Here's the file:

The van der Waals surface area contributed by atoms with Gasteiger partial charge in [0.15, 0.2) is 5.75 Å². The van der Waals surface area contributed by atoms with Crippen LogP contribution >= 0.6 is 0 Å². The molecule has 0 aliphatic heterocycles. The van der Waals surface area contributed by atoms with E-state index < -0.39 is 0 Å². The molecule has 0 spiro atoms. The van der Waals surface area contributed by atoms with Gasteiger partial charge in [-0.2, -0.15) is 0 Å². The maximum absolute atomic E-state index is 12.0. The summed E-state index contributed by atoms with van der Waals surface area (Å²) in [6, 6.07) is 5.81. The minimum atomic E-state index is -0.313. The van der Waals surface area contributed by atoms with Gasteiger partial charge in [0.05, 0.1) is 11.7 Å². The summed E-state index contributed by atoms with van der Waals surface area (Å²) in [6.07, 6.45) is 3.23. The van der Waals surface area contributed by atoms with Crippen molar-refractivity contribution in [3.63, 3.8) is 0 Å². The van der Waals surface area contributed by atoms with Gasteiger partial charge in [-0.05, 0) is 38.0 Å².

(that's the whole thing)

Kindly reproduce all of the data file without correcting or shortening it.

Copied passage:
The van der Waals surface area contributed by atoms with Gasteiger partial charge in [0.15, 0.2) is 5.75 Å². The van der Waals surface area contributed by atoms with Crippen LogP contribution >= 0.6 is 0 Å². The molecule has 0 aliphatic heterocycles. The van der Waals surface area contributed by atoms with E-state index < -0.39 is 0 Å². The molecule has 0 spiro atoms. The van der Waals surface area contributed by atoms with Gasteiger partial charge in [-0.2, -0.15) is 0 Å². The maximum absolute atomic E-state index is 12.0. The summed E-state index contributed by atoms with van der Waals surface area (Å²) in [6, 6.07) is 5.81. The minimum atomic E-state index is -0.313. The van der Waals surface area contributed by atoms with Gasteiger partial charge in [0.05, 0.1) is 11.7 Å². The summed E-state index contributed by atoms with van der Waals surface area (Å²) in [6.07, 6.45) is 3.23. The van der Waals surface area contributed by atoms with Crippen molar-refractivity contribution in [3.63, 3.8) is 0 Å². The van der Waals surface area contributed by atoms with Gasteiger partial charge in [-0.05, 0) is 38.0 Å².